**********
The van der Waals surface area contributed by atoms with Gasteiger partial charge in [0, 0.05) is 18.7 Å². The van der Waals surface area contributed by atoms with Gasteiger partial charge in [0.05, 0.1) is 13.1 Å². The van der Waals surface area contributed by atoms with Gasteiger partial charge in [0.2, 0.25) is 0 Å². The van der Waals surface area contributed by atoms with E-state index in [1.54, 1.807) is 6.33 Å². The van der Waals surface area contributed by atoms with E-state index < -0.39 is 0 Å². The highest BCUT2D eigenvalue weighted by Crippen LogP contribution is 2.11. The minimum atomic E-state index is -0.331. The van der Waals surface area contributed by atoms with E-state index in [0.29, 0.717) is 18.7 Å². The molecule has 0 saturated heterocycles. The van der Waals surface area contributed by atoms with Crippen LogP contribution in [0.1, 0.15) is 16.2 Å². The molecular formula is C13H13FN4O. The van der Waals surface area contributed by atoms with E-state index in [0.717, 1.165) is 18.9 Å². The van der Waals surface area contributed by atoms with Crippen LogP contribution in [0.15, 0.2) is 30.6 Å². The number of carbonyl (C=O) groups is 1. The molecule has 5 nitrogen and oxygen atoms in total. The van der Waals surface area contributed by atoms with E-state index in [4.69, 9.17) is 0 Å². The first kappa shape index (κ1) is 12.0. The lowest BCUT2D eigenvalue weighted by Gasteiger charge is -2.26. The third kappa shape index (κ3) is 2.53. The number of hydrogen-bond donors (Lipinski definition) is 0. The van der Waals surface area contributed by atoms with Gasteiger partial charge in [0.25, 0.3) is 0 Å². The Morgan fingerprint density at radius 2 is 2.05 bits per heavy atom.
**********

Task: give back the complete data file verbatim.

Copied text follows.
The van der Waals surface area contributed by atoms with Gasteiger partial charge in [0, 0.05) is 18.7 Å². The van der Waals surface area contributed by atoms with Gasteiger partial charge in [0.05, 0.1) is 13.1 Å². The van der Waals surface area contributed by atoms with Gasteiger partial charge in [0.2, 0.25) is 0 Å². The van der Waals surface area contributed by atoms with E-state index in [1.54, 1.807) is 6.33 Å². The van der Waals surface area contributed by atoms with E-state index < -0.39 is 0 Å². The highest BCUT2D eigenvalue weighted by Crippen LogP contribution is 2.11. The minimum atomic E-state index is -0.331. The van der Waals surface area contributed by atoms with E-state index in [0.29, 0.717) is 18.7 Å². The molecule has 0 saturated heterocycles. The van der Waals surface area contributed by atoms with Crippen LogP contribution in [0.1, 0.15) is 16.2 Å². The molecular formula is C13H13FN4O. The van der Waals surface area contributed by atoms with E-state index in [0.717, 1.165) is 18.9 Å². The van der Waals surface area contributed by atoms with Crippen LogP contribution in [0.15, 0.2) is 30.6 Å². The number of carbonyl (C=O) groups is 1. The molecule has 5 nitrogen and oxygen atoms in total. The van der Waals surface area contributed by atoms with E-state index in [4.69, 9.17) is 0 Å². The first kappa shape index (κ1) is 12.0. The lowest BCUT2D eigenvalue weighted by Gasteiger charge is -2.26. The third kappa shape index (κ3) is 2.53. The number of hydrogen-bond donors (Lipinski definition) is 0. The van der Waals surface area contributed by atoms with Gasteiger partial charge in [0.25, 0.3) is 0 Å². The Morgan fingerprint density at radius 2 is 2.05 bits per heavy atom.